If you think about it, the recently concluded election put a few marketing truths to the test.
For instance, the idea that money can buy you influence and power only worked for one side when it came to the battle for the White House. Each side spent over a billion dollars to wrestle control of the government. Apparently it wasn't enough. Things stayed virtually unchanged. Obama remained in the Oval Office, the Democrats retained the Senate and Republicans kept the House of Representatives.
Another growing assumption is that all you need to win over voters or customers is to market to them online. However, perhaps because the electorate is so diverse, no one media seemed to dominate, though one may argue that TV got a huge share of the advertising budget from the parties and candidates.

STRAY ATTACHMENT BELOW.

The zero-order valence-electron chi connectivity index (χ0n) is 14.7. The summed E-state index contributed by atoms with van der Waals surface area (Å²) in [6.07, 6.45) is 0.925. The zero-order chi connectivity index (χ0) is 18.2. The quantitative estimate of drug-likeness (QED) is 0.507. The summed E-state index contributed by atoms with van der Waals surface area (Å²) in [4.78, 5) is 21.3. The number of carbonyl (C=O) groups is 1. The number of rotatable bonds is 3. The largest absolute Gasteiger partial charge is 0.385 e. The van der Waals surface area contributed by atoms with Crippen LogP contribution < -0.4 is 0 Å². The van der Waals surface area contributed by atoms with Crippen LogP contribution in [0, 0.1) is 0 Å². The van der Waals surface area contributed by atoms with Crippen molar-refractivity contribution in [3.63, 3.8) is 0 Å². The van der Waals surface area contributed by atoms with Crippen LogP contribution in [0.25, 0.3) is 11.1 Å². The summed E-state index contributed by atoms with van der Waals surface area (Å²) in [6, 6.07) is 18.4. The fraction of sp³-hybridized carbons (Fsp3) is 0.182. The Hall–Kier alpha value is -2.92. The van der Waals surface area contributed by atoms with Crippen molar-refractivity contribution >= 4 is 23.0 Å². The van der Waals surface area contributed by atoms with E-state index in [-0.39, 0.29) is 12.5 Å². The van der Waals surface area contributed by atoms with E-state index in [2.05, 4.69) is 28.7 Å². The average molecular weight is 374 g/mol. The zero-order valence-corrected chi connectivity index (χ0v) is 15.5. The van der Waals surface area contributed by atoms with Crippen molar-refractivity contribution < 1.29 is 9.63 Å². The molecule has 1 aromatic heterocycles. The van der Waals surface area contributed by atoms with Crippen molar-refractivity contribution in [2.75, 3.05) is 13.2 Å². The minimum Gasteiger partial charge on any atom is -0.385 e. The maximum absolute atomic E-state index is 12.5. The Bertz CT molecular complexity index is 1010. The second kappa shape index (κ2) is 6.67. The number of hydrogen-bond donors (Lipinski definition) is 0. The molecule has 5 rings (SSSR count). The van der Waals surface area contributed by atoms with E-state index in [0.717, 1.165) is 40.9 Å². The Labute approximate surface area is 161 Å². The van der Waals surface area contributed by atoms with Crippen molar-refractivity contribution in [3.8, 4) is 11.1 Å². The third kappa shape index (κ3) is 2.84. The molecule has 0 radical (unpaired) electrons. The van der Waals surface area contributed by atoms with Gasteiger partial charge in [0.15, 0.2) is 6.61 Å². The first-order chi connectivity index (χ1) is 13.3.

Marketing a mediocre product can sell that product better than a good product would sell without a marketing budget. This seems to be generally true, but again, when it comes to the voters, some voted contrary to the blitz of media ads coming at them because their ideology or beliefs were stronger than any 30-second attack ad.
Polls can be wrong. It turns out they were fairly accurate in predicting things but the media likes to dramatize the election the way weathermen like to hype an upcoming storm. The race was seemingly close in the popular vote and in certain battleground states, but the electoral college landslide leaves a different impression.
Certainly one thing authors and publishers can conclude from election politics: the news media likes controversy, winners and losers, new ideas, familiar personalities, and making predictions. Pitch them ideas and story angles that play into their mindset -- not just about politics, but anything. And if that doesn't work, tell them you have a story idea about 2016. They cannot wait to get started covering the next election